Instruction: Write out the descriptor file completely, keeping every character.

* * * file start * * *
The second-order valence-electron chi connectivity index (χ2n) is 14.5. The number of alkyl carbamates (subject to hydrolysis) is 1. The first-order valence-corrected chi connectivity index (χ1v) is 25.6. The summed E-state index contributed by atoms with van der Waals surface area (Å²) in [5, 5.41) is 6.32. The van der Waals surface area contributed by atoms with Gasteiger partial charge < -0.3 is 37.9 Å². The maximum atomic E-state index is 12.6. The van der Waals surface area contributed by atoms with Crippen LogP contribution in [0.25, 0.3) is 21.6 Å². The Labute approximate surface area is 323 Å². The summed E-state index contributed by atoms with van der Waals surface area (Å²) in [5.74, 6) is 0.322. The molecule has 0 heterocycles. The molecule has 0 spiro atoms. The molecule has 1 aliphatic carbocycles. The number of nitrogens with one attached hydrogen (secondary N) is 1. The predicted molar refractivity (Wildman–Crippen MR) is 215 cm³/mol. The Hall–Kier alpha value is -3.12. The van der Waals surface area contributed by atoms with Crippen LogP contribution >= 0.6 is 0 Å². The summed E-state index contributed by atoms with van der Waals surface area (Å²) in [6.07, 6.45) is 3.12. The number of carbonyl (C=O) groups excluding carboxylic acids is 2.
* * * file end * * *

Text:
The second-order valence-electron chi connectivity index (χ2n) is 14.5. The number of alkyl carbamates (subject to hydrolysis) is 1. The first-order valence-corrected chi connectivity index (χ1v) is 25.6. The summed E-state index contributed by atoms with van der Waals surface area (Å²) in [5, 5.41) is 6.32. The van der Waals surface area contributed by atoms with Gasteiger partial charge < -0.3 is 37.9 Å². The maximum atomic E-state index is 12.6. The van der Waals surface area contributed by atoms with Crippen LogP contribution in [0.25, 0.3) is 21.6 Å². The Labute approximate surface area is 323 Å². The summed E-state index contributed by atoms with van der Waals surface area (Å²) in [5.74, 6) is 0.322. The molecule has 0 heterocycles. The molecule has 0 spiro atoms. The molecule has 1 aliphatic carbocycles. The number of nitrogens with one attached hydrogen (secondary N) is 1. The predicted molar refractivity (Wildman–Crippen MR) is 215 cm³/mol. The Hall–Kier alpha value is -3.12. The van der Waals surface area contributed by atoms with Crippen LogP contribution >= 0.6 is 0 Å². The summed E-state index contributed by atoms with van der Waals surface area (Å²) in [6.07, 6.45) is 3.12. The number of carbonyl (C=O) groups excluding carboxylic acids is 2.